- A.E. Santana
The use of Polish in 'Ironbound'
Dialog in a script is the groundwork for most plays’ plot line; acting, directing, scene/setting, etc. completes the story and creates the whole production. With dialog being the basis of the plot for these plays, what happens when some of that dialog is in another language, perhaps, even, in a language that most of the audience may not be familiar with? Does the foreign language hinder the understanding of the plot? Is a translation needed? Does the foreign language enhance the play in anyway? In Martyna Majok’s play Ironbound, characters Darja and Maks, Polish immigrants, speak in broken accented English, but also with choice words and phrases in Polish at certain points in the script. Majok’s intelligent and thoughtful placement and use of the Polish language does not disturb the progress or understanding of the play’s plot and themes, and for this reason, does not need to be translated. Her use of Polish enhances the play by adding depth and background to Darja and Maks while also adding texture, rhythm, and cadence to the characters’ speech.
Most of the dialog in Ironbound is in English, but at certain points, choice words and phrases are in Polish. When the characters speak in Polish the plot isn’t disturbed, even though the words or phrases aren’t translated for the audience. This is because the amount of Polish in the play is sparse and the context clues surrounding the foreign language is enough for the audience to understand what the characters mean. Maks begins to speak in Polish to Darja, who cuts him off and admonishes him for not speaking English.
Maks’ Polish is never translated, but since it’s only one line, cut off, and isn’t meaningful to the progression of the story line, the plot isn’t hindered. What is left unsaid (and untranslated) isn’t what’s important, instead it is the tension between the characters and the showcase of their relationship unraveling which is important. Polish is used just enough for the audience not to lose tract and still give depth and background to characters: Darja and Maks.
Majok’s characters also switch between speaking English and Polish in casual conversation. Maks sings a Polish blues song to Darja and improvises in English towards the end.
The technique of Maks transferring from Polish to English at the end of the song as he improvises is creative and resourceful because it’s not what he’s saying that’s important, but rather what he’s doing and how he’s feeling. This scene is meant to showcase Maks’ personality as funny and laid back as well as Darja’s attitude towards Marks’ personality now that she’s pregnant. These implications are what propel the story forward, not necessarily the actual Polish words the characters are saying. Yet, the use of the foreign language also brings texture and rhythm to the cadence of the dialog. It’s interesting to listen to the characters switch between the two languages while following along with the plot and themes of the story.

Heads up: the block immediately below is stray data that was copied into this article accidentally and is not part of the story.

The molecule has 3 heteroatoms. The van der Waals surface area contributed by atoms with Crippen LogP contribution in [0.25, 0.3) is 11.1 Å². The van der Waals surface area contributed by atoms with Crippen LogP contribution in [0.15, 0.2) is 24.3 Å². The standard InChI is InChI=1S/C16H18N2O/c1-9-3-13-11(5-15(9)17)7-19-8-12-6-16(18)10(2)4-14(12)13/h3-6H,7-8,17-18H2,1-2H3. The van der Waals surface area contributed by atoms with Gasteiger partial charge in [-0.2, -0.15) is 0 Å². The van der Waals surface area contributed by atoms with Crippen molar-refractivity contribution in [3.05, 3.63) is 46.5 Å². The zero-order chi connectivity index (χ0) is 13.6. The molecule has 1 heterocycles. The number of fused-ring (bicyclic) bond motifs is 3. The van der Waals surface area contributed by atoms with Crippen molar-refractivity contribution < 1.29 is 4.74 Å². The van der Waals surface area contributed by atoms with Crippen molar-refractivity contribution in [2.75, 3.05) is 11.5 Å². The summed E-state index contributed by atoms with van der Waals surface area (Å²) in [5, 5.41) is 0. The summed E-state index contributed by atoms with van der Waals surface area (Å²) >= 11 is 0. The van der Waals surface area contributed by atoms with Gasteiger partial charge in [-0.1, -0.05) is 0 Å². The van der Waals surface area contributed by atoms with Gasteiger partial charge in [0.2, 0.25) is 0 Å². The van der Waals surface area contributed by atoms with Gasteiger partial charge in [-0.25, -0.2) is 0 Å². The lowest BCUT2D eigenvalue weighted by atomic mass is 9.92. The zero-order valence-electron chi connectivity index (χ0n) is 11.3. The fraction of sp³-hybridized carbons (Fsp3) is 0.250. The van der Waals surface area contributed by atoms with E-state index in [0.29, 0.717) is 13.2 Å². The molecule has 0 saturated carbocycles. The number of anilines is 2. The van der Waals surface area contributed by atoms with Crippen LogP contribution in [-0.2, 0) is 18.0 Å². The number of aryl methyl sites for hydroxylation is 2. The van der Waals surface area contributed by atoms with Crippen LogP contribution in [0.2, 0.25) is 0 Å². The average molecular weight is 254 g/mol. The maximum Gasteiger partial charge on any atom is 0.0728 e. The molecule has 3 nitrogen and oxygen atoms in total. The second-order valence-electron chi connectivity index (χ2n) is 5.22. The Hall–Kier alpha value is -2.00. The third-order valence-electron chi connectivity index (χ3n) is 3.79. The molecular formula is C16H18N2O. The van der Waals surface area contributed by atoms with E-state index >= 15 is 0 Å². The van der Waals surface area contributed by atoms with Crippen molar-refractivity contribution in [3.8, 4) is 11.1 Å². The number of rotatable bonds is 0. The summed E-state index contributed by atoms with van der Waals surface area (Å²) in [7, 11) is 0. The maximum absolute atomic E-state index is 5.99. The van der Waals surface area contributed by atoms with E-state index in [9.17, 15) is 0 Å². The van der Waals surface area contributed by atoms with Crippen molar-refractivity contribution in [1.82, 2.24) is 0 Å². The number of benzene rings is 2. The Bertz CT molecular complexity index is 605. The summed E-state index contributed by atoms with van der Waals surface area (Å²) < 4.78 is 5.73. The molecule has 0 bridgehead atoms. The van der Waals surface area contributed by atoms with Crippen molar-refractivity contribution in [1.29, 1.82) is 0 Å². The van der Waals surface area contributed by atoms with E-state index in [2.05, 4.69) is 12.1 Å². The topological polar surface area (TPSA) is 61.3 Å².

At the beginning of the play, Darja admonishes Maks for speaking in Polish, insisting that he will have trouble being successful in America if he doesn’t speak English well. For most of the play, Darja refrains from speaking Polish until page 46 when she leaves a message for her son Aleks.
Darja: Halo, kochanie. Is me. Your mom.
What she is saying in Polish can be deduced from surrounding context clues of making a phone call to her son: She’s giving a salutation and term of endearment and that’s all the audience needs to know—no translation needed. This offers depth and background to Darja, but also to her son Aleks, who never appears on stage. Darja speaks in Polish as she calls after Maks when he leaves to Chicago on a bus.
Although chronologically this scene takes place before most of the events in the play, Majok mindfully and tactfully placed the scene towards the end. This placement creates symmetry in the dialog, juxtaposed to Maks in the second scene when he speaks Polish and Darja refuses to. Darja also uses the word kochanie, previously deciphered as a term of endearment. She uses the same word for her first love/husband, Maks, and for her son, Aleks, adding texture, depth, and symmetry to the dialog and characters.
Majok successfully uses the foreign language Polish in her play Ironbound sparingly and without translation to add depth and background to characters Darja, Maks, and subsequently Aleks. Darja and Maks switch from broken accented English to Polish with ease in a way that is interesting to listen to, giving rhythm and texture to the cadence of the characters’ speech. Majok’s choice of placement for Polish is also successful in creating symmetry and deeper layers of meaning and understanding for the characters and themes of the story.
Majok, Martyna. Ironnbound. New York: Dramatists Play Service, 2016.